Author Ed

Author Ed

Fergie refuses to spend cash claims Gill

July 25, 2009 Tags: , Opinion 1 comment

This summer Sir Alex Ferguson has returned to his austere Glaswegian roots, unwilling to spend the piles of cash he apparently has at his disposal. At least that’s the view of Manchester United’s managing director, David Gill, and the Glazer family, who have once again reiterated that the manager has money to burn. Quite how much Ferguson is not spending is anybody’s guess but if the Glazer’s official spokesperson on the Asia tour, Tehsin Nayani, is to be believed, then £60 million is the correct figure. But does anybody believe him?

Three matches into the Asia tour and fans now have a better idea how the team is shaping up ahead of the coming season. This includes significant weaknesses in wide areas and central midfield. Many fans expected those deficiencies to be addressed but Fergie has instead gambled on the potential of Antonio Velencia and Gabriel Obertan, and fitness of Michael Owen, while the big money has been spent by Real Madrid and Manchester City.

But fans should not worry about United slipping behind domestic and continental rivals according to the club’s management.

“We should not undersell our key assets. We have the history and heritage of Manchester United and 76,000 people in the stadium every week. I still think we are a major attraction,” said Gill this week.

“We’re not at the whim of someone pulling out and losing interest. That’s because we’re operating for the medium and long-term. United has been around since 1878 and our job is to make sure it’s still around for many more years in a sensible fashion. That’s by generating our own income.”

And that income was substantial according to the best estimates. United’s revenue is close to £300 million with profits wiped out by debt service interest payments of £81 million on £667 million of debt.

Nayani’s calculation was based on annual interest payments of £43.5 million, operating profits of £80 million and additional transfer profits of £25 million. A calculation that reveals a significant proportion of United’s interest payments were rolled back into the overall debt. The same was true of the £30 million paid for Dimitar Berbatov this time last year. It means that by the time United’s next accounts are published the club will owe more than £700 million to the banks.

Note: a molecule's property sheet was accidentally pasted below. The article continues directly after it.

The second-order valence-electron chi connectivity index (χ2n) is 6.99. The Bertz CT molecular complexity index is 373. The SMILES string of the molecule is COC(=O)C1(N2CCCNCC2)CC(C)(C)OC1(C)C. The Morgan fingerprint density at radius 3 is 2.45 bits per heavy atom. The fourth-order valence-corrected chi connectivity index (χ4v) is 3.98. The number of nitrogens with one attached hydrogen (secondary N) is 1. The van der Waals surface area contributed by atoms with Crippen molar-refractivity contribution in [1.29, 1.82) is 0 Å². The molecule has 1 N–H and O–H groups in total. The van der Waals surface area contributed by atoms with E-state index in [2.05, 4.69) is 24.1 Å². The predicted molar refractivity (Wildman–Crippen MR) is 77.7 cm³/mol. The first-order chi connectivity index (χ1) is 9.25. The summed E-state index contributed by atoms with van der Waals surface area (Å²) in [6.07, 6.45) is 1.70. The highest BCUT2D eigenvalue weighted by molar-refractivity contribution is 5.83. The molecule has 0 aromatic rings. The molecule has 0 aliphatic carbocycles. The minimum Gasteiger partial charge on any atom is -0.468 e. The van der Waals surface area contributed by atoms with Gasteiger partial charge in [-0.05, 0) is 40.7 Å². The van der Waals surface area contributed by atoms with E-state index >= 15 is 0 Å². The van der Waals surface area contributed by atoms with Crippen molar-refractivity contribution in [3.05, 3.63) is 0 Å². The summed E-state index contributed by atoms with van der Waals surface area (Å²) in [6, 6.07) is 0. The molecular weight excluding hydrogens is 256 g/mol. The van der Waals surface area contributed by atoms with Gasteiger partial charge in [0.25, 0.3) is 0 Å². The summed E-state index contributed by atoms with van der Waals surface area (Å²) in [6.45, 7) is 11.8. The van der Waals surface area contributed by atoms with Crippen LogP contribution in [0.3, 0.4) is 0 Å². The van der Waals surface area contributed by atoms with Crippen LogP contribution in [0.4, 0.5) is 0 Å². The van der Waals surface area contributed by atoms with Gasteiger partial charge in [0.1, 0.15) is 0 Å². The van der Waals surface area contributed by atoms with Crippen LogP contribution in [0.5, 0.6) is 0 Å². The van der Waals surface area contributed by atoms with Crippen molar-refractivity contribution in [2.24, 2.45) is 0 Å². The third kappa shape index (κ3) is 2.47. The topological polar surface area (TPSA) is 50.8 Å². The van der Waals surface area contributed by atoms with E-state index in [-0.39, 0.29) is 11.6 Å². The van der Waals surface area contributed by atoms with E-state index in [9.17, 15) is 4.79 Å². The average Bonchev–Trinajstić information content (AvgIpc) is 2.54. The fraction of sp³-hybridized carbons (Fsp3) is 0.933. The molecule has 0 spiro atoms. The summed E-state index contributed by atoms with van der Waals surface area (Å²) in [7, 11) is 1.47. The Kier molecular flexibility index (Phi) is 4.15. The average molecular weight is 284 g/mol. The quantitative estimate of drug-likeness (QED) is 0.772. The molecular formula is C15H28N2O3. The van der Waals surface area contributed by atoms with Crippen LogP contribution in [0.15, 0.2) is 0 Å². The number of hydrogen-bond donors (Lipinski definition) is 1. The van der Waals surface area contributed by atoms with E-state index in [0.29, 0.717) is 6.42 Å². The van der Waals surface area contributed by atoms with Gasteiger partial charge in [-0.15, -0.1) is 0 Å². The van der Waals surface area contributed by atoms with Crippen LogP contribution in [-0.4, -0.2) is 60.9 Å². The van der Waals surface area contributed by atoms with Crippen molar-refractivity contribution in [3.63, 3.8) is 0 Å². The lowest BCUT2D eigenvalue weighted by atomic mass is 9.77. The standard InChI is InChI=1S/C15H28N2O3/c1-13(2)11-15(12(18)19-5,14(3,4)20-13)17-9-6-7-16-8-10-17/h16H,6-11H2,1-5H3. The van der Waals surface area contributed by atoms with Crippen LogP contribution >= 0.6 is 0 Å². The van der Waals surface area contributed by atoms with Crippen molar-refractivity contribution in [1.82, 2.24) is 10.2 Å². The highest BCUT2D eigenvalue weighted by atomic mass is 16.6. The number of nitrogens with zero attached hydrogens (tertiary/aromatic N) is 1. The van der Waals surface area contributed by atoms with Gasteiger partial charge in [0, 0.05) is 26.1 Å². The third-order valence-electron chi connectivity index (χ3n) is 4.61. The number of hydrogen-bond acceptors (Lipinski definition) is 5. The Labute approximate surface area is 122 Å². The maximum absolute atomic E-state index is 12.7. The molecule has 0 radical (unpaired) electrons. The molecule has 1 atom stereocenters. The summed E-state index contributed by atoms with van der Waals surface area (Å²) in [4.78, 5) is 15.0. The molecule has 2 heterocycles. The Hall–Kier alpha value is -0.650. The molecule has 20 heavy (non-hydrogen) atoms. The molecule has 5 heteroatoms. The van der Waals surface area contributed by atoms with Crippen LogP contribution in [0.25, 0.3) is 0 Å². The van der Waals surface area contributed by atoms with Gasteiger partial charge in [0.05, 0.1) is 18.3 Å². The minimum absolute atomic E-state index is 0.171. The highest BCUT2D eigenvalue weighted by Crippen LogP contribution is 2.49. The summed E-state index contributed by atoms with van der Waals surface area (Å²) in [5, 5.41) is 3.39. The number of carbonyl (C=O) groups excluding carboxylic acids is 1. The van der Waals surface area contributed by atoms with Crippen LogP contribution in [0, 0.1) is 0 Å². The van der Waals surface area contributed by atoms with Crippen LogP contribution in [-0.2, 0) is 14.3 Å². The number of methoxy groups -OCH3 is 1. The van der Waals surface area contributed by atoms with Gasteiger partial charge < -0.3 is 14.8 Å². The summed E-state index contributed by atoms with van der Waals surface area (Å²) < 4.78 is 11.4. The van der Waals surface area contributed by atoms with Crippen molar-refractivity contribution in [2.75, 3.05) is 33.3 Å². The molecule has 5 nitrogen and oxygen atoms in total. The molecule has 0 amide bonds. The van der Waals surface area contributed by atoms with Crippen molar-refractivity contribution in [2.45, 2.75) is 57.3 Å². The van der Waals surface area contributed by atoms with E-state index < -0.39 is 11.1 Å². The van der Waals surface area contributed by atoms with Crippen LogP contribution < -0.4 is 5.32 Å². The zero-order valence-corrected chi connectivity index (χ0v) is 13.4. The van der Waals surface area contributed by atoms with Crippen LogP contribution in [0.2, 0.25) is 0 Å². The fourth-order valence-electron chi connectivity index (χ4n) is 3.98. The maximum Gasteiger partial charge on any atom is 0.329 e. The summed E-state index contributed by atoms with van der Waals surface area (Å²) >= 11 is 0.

Despite this Ferguson is free to spend the £80 million that was generated from the sale of Cristiano Ronaldo to Real Madrid this summer – less that used for Valencia and Obertan – according to Nayani.

But Gill is emphatic that United is not prepared to pay the same astronomic weekly wages as City and Madrid. Ronaldo will pick up more than £200,000 per week at Madrid and Tevez £150,000 at City – far more than either was earning at Old Trafford.

“It’s highly unlikely we’d want to go to those levels,” said Gill. “We don’t think it’s necessary because we’re looking to the medium and long-term. We knew what we’d do if Ronaldo went, we were going to get Antonio Valencia and the situation with Carlos Tevez needed sorting.

“Tevez didn’t want to stay so we made a substantial bid for Benzema but he decided he wanted to go to Madrid. Then we moved for Michael Owen.

“We also bought young players in Gabriel Obertan from Marseille and Mame Biram Diouf from Molde. We’re not in the market for 27, 28 or 29-year-olds for loads of money. It doesn’t make sense.”

It’s a policy that is unlikely to change in the current economic environment. While the manager has cash to spend this summer, he is likely to have less next year as the debt continues to bite. Good value or not, Fergie would do well to spend now. Nayani’s maths suggest that without player sales United will continue to increase its debt, or be forced to substantially cut the transfer budget.

The club’s management will point to the new £20 million per season shirt sponsorship deal with Aon that comes into play from summer 2010. The club has also substantially increased the total number of sponsors, which will show another large increase in revenues when the accounts are published next March. The current $12 million Asian tour is just part of that process.

For the moment, Ferguson has a £60 million sized hole burning through his back pocket.

What do you call Steven Gerrard in a suit?

July 22, 2009 Tags: Opinion 6 comments

Liverpool captain Steven Gerrard “totally lost it” and launched a series of punches “with the style and speed of a professional boxer” in a row over music, a Liverpool court was told. The Scouser beat up Marcus McGee, 34, in a 2am bar brawl at the Lounge Inn in Southport, it is alleged. The scally denies all charges related to the December 29 incident.

Meanwhile, Gerrard’s six co-defendants pleaded guilty to various affray and threatening behaviour charges over the incident. Accrington Stanley reserve goalkeeper Ian Dunbavin, 29, of Guildford Road, Southport; Stanley winger Bobby Grant, 19, of Enstone Avenue, Litherland; John Doran, 29, of Woodlands Road; Ian Smith, 19, of Hilary Avenue, Paul McGrattan, 31, of Linden Drive, all Huyton, all pleaded guilty to affray. John McGrattan, 34, of Rimmer Avenue, Huyton, denied affray but admitted using threatening behaviour.

Gerrard is accused of beating up McGee over control of a CD player. Prosecutor David Turner QC told Liverpool Crown Court that Gerrard asked McGee for control of the CD player. Rumours that the Liverpool captain wanted to put on the Best of Cilla Black are yet to be proven.

“Mr McGee took offence at his attitude and he refused. Not many people on Merseyside, or indeed anywhere else, would refuse a request from Steven Gerrard but Mr McGee did.

“There can be no doubt that this refusal astounded Steven Gerrard. He walked away back to his party but the CCTV shows how much his mood had changed.